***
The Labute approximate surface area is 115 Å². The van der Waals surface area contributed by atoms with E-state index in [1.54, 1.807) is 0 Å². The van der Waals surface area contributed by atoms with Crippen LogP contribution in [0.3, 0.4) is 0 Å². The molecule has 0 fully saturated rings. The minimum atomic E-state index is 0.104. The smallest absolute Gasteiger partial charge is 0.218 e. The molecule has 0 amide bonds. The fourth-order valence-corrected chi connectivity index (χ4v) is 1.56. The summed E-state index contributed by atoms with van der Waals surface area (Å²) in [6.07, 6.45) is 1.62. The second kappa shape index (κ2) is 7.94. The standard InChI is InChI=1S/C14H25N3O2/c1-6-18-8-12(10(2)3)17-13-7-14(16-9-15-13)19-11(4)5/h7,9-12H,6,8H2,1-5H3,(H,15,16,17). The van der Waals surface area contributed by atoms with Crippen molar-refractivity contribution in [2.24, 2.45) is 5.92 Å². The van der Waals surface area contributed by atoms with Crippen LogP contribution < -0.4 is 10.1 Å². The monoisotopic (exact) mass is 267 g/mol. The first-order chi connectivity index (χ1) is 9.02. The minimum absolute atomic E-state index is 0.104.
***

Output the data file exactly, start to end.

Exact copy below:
The Labute approximate surface area is 115 Å². The van der Waals surface area contributed by atoms with E-state index in [1.54, 1.807) is 0 Å². The van der Waals surface area contributed by atoms with Crippen LogP contribution in [0.3, 0.4) is 0 Å². The molecule has 0 fully saturated rings. The minimum atomic E-state index is 0.104. The smallest absolute Gasteiger partial charge is 0.218 e. The molecule has 0 amide bonds. The fourth-order valence-corrected chi connectivity index (χ4v) is 1.56. The summed E-state index contributed by atoms with van der Waals surface area (Å²) in [6.07, 6.45) is 1.62. The second kappa shape index (κ2) is 7.94. The standard InChI is InChI=1S/C14H25N3O2/c1-6-18-8-12(10(2)3)17-13-7-14(16-9-15-13)19-11(4)5/h7,9-12H,6,8H2,1-5H3,(H,15,16,17). The van der Waals surface area contributed by atoms with Crippen molar-refractivity contribution in [2.24, 2.45) is 5.92 Å². The van der Waals surface area contributed by atoms with Crippen LogP contribution < -0.4 is 10.1 Å². The monoisotopic (exact) mass is 267 g/mol. The first-order chi connectivity index (χ1) is 9.02. The minimum absolute atomic E-state index is 0.104.